Dr Leah Herrgen
We investigate the mechanisms underlying brain repair in the zebrafish.
- 2015 - Present Principal Investigator, CDBS, University of Edinburgh
- 2009 - 2015 Postdoc, University of Oxford
- 2008 - 2009 Postdoc, Max Planck Institute of Molecular Cell Biology and Genetics, Dresden
- 2004 - 2008 PhD, Max Planck Institute of Molecular Cell Biology and Genetics, Dresden
Our overarching goal is to elucidate the molecular and cellular mechanisms that enable or prevent central nervous system (CNS) repair, a fundamental unresolved challenge at the interface of neuroscience and tissue repair biology.
We are approaching this complex task by studying larvae of the zebrafish, a small tropical fish that is hardy and easy to maintain and breed. Importantly, larval zebrafish are almost entirely transparent, which means that we can easily watch cells and molecules in their nervous system in real time under a microscope.
Our current research focusses on the question of how cell death is regulated after CNS injury. We are using RNA sequencing and small molecule screening to identify genes and pathways that control how many nerve cells die after a CNS injury, with the aim of developing therapeutic strategies that can protect these cells.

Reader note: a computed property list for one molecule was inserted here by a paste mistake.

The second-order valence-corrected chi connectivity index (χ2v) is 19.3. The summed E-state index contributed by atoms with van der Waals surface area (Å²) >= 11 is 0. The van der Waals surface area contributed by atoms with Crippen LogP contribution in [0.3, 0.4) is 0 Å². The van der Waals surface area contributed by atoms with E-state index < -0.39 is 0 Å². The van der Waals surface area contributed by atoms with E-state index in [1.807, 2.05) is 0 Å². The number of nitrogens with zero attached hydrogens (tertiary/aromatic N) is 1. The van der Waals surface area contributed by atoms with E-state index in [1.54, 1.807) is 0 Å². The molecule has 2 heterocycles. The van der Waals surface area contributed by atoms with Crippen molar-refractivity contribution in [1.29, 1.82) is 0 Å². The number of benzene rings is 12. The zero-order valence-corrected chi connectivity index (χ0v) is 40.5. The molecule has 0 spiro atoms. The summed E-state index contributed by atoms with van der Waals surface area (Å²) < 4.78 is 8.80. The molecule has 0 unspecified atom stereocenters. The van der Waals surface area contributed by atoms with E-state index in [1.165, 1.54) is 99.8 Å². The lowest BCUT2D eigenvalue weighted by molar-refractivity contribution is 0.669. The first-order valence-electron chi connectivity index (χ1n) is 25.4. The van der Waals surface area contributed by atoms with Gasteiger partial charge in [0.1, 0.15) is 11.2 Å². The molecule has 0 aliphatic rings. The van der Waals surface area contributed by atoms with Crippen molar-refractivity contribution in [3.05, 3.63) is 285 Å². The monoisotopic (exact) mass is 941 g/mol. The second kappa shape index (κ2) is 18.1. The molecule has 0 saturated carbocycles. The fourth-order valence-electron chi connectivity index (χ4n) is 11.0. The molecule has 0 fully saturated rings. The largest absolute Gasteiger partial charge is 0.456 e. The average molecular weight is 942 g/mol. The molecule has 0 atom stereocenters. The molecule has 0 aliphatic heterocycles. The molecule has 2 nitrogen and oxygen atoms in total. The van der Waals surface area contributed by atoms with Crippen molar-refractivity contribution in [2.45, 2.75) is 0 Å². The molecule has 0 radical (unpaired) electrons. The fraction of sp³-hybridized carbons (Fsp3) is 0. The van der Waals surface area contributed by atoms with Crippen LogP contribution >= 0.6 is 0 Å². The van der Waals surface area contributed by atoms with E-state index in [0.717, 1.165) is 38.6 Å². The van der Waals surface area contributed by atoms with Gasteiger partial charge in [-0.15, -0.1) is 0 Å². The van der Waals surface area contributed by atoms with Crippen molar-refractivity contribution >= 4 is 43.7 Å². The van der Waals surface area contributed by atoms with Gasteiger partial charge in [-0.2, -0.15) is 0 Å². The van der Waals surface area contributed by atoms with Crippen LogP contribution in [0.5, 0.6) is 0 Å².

Ultimately, understanding the cellular and molecular events that lead to successful nervous system repair in zebrafish may help us to develop novel therapeutic strategies for CNS injury in humans.
- François Waharte, Postdoctoral Fellow
- Chiara Herzog, Research Fellow
- David Greenald, Research Technician
- Prof. Catherina Becker, University of Edinburgh, UK
- Prof. David Lyons, University of Edinburgh, UK
- Dr Dirk Sieger, University of Edinburgh, UK
- Dr Veronique Miron, University of Edinburgh, UK
- Dr Martin Meyer, Kings College London, UK
- Dr Francesca Peri, EBML, Heidelberg, Germany
- Dr Barry McColl, The Roslin Institute, Edinburgh, UK
Herzog C, Pons Garcia L, Keatinge M, Greenald D, Moritz C, Peri F, Herrgen L. (2019) Rapid clearance of cellular debris by microglia limits secondary neuronal cell death after brain injury in vivo. Development, 2019 May 10;146(9). pii: dev174698. doi: 10.1242/dev.174698.
- Herrgen L, Akerman CJ (2016). Mapping Neurogenesis Onset in the Optic Tectum of Xenopus Laevis.Developmental Neurobiology 76, 1328-1341.
- Herrgen L, Voss OP, Akerman CJ (2014). Calcium-dependent Neuroepithelial Contractions Expel Damaged Cells from the Developing Brain. Developmental Cell 31, 599-613. Featured in Science Perspectives. Calegari F (2014). Neurodevelopment. Tossed Out to Save the Masses. Science 346, 1298-1299.
Key Earlier Publications
- Herrgen L, Ares S, Morelli LG, Schröter C, Jülicher F, Oates AC (2010). Intercellular Coupling Regulates the Period of the Segmentation Clock. Current Biology 20, 1244-1253.
- Herrgen L, Schröter C, Bajard L, Oates AC (2009). Multiple Embryo Time-Lapse Imaging of Zebrafish Development. Methods in Molecular Biology 546, 243-254.
- Morelli LG, Ares S, Herrgen L, Schröter C, Jülicher F, Oates AC (2009). Delayed Coupling Theory of Vertebrate Segmentation. Human Frontier Science Program Journal 3, 55-66.
- Schröter C, Herrgen L, Cardona A, Brouhard GJ, Feldman B, Oates AC (2008). Dynamics of Zebrafish Somitogenesis. Developmental Dynamics 237, 545-553.